What are the 3 best things about working on The Alexandria Archives?
1. We all three work jobs that can be pretty stressful and not exactly what you’d call creatively stimulating. The podcast gives us a chance to exercise our creative roots.
2. We have an excuse to regularly collaborate with each other.
3. We get to be a part of the podcasting community, which is one of the most gracious and friendly groups imaginable. Seriously, everyone has been so great! We’ve gotten to meet some really awesome people.
What is your favorite thing about being a podcaster according to you?
Suddenly, ideas that were just concepts, characters that were just scribbles on a page, are gaining voices, the world is being created more and more every week, and what’s more– whereas before these ideas were shared and giggled about between a few friends– now thousands of people are hearing them every episode. That’s pretty cool.
How did you stumble into the world of podcasting?
We wrote a game module for a tabletop game that took place in Alexandria, where one of the mechanics was the local radio host, Morning Wood, explained what weird stuff was happening on campus as it was happening. After that, the three of us joked about making a podcast based on that so much that it eventually happened.
What was the first podcast you listened to?
Uri: Maybe Hardcore History or Numenera: The Signal
Nicole: PopStuff by HowStuffWorks
Aaron: Coast to Coast AM with art bell
What is your writing process?
First, we decide on an episode theme. One of us will do the bulk of the scripting while the others weigh in. Generally the rule of thumb is one of us is writing the story, one of the others takes point on the script. Once the script and story are completed to satisfaction, recording can start!
What was the inspiration for The Alexandria Archives?
The setting is a world that was developed originally by Nicole. Eventually, she let us in on a little piece of that sweet pie, and now our fingers are covered in rhubarb.
What do you like about audio drama as a medium?
We’re all big audiobook fans. The thing about audio is that it forces you to listen. It forces you to be in the moment, to be engaged because it divorces you from the benefit of being able to see what the characters are doing. So we use sound effects, dialogue, exposition, to infer the situation. It means the listener has a certain amount of interaction because without their imagination, it’s just sounds coming out of their speakers.
How does getting the script made into an actual audio drama work?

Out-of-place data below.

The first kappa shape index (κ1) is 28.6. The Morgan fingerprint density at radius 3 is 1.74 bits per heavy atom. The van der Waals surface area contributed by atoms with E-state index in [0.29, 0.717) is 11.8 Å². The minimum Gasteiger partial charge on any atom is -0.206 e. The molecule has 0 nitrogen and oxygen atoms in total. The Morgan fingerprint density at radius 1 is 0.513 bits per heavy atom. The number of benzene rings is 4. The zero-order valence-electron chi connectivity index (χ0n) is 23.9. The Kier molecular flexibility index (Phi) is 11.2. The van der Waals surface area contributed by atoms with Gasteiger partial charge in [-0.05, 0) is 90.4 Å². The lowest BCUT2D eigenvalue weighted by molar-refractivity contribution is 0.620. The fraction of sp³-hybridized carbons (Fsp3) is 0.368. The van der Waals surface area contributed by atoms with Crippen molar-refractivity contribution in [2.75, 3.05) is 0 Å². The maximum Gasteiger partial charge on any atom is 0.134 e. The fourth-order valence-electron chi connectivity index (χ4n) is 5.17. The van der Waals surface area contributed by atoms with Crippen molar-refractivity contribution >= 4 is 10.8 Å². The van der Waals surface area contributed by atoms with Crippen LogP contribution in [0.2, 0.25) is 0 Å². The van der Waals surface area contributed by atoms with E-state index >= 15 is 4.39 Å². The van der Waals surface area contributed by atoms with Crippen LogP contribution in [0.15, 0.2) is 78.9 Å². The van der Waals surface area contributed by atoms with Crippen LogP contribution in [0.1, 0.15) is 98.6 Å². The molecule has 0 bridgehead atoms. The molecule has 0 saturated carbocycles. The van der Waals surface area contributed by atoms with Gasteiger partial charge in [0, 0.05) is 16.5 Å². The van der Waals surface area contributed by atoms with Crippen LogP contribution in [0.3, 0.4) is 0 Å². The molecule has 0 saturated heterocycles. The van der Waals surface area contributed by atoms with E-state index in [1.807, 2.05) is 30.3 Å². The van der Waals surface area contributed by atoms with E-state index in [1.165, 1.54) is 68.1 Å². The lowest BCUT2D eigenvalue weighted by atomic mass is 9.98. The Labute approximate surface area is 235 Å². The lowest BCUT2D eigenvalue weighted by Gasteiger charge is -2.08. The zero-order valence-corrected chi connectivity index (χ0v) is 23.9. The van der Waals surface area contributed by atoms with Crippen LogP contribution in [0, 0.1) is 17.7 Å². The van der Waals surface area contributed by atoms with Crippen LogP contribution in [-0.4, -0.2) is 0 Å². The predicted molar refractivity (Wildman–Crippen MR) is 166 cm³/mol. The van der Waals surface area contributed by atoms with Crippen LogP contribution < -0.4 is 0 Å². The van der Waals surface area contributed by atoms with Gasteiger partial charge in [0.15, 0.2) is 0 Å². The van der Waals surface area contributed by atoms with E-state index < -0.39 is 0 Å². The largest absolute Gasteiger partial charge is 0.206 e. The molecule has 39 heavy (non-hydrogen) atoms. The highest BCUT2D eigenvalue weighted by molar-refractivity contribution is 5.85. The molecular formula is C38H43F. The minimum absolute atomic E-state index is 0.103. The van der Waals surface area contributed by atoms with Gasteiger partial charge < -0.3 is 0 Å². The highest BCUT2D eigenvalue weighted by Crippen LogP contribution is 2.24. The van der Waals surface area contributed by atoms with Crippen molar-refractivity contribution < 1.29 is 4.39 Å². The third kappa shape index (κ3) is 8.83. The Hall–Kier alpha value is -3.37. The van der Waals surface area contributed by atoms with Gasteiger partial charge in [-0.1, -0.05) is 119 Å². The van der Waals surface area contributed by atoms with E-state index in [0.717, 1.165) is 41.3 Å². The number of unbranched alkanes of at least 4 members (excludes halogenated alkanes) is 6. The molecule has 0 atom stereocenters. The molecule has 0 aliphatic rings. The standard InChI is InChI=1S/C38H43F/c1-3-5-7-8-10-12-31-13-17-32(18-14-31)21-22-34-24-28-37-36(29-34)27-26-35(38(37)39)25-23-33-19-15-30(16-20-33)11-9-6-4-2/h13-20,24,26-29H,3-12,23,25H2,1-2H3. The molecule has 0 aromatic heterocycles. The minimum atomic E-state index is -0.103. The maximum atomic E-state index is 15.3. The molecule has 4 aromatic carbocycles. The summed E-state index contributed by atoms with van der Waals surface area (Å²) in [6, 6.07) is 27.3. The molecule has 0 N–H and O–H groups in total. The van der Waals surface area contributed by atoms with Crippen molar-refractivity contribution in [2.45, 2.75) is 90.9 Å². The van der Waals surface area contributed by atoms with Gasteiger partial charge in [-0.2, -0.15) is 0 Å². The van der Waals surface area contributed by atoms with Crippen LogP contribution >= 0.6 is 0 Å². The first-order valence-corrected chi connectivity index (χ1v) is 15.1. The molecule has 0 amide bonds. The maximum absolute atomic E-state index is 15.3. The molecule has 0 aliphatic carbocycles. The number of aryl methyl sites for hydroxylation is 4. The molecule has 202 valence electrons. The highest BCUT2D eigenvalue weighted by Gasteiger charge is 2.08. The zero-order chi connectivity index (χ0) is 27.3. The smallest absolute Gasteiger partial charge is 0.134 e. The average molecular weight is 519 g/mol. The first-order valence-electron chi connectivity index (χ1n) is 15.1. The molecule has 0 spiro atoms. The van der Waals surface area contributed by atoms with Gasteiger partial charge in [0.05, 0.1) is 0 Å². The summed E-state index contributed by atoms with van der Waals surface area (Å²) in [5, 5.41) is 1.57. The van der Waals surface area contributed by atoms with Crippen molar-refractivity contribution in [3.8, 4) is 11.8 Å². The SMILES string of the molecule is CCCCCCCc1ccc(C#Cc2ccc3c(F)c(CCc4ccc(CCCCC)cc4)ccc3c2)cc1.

Since we’re all in separate states we start by gathering the individual pieces of audio. Then whoever is doing the editing will take time by reading the script and familiarizing themselves with the flow of the scene. Since our podcast is half audiodrama taking place inside a radio station, and half fiction reading, the episode is often split into two parts: the radio and the story. For the radio, what’s most important is the timing. Making sure the cuts sound natural, like everything was recorded in the same room, even though it’s all separate pieces of audio.
The next piece is the story, which has less piecing together to do, but has the added process of deciding appropriate sound effects and ambient music that fits with the story. Sound effects can make or break the story if they come in too soon, they’ll make it hard to hear the narration, too late and the scene will have moved on. They have to strike a balance so as to less take away from the story as underline the important aspects and pull our listeners deeper into the narrative. Same goes for the ambience music which can convey tension, fear, movement, anger, depression, etc. It’s a pretty involved process.
How do you go about getting others involved? Particularly if they’re far away?
We ask them nicely. We love working with other podcasters, they’re always eager to help because they know the headache of trying to find people. Networking is important, as long as you remember that friendship isn’t a one-way street– we’re always happy to help our fellow podcasters where we can.
Could you tell us a bit about the process to turn a script into a finished audio drama. Which part do you enjoy the most?
Seeing it going from an idea on the page to hearing it all come together is pretty surreal. Hearing the story narrated for the first time is a personal favorite – there’s something about putting a piece you’ve seen come together from a first draft into someone else’s hands to hear what they do with it that’s just awesome.